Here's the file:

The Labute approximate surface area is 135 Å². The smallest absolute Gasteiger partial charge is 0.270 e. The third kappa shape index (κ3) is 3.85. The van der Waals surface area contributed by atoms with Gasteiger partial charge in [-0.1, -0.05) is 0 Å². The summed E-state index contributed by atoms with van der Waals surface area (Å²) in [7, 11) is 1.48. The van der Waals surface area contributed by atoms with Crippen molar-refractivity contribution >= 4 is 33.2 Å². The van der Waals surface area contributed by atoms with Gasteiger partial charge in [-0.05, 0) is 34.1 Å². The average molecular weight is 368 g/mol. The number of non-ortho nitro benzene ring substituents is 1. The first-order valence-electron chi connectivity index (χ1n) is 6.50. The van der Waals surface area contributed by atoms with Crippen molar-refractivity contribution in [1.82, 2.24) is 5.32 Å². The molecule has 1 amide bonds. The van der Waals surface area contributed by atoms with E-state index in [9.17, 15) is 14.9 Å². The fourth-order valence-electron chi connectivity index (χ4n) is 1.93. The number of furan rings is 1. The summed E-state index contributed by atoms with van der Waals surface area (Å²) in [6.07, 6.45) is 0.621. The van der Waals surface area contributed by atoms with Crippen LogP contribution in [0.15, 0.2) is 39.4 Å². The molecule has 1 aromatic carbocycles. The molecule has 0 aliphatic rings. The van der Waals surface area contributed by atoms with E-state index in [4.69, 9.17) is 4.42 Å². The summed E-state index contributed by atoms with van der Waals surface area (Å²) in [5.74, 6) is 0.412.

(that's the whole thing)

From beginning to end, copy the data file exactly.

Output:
The Labute approximate surface area is 135 Å². The smallest absolute Gasteiger partial charge is 0.270 e. The third kappa shape index (κ3) is 3.85. The van der Waals surface area contributed by atoms with Gasteiger partial charge in [-0.1, -0.05) is 0 Å². The summed E-state index contributed by atoms with van der Waals surface area (Å²) in [7, 11) is 1.48. The van der Waals surface area contributed by atoms with Crippen molar-refractivity contribution >= 4 is 33.2 Å². The van der Waals surface area contributed by atoms with Gasteiger partial charge in [-0.05, 0) is 34.1 Å². The average molecular weight is 368 g/mol. The number of non-ortho nitro benzene ring substituents is 1. The first-order valence-electron chi connectivity index (χ1n) is 6.50. The van der Waals surface area contributed by atoms with Crippen molar-refractivity contribution in [1.82, 2.24) is 5.32 Å². The molecule has 1 amide bonds. The van der Waals surface area contributed by atoms with E-state index in [9.17, 15) is 14.9 Å². The fourth-order valence-electron chi connectivity index (χ4n) is 1.93. The number of furan rings is 1. The summed E-state index contributed by atoms with van der Waals surface area (Å²) in [6.07, 6.45) is 0.621. The van der Waals surface area contributed by atoms with Crippen LogP contribution in [0.15, 0.2) is 39.4 Å². The molecule has 1 aromatic carbocycles. The molecule has 0 aliphatic rings. The van der Waals surface area contributed by atoms with E-state index in [4.69, 9.17) is 4.42 Å². The summed E-state index contributed by atoms with van der Waals surface area (Å²) in [5.74, 6) is 0.412.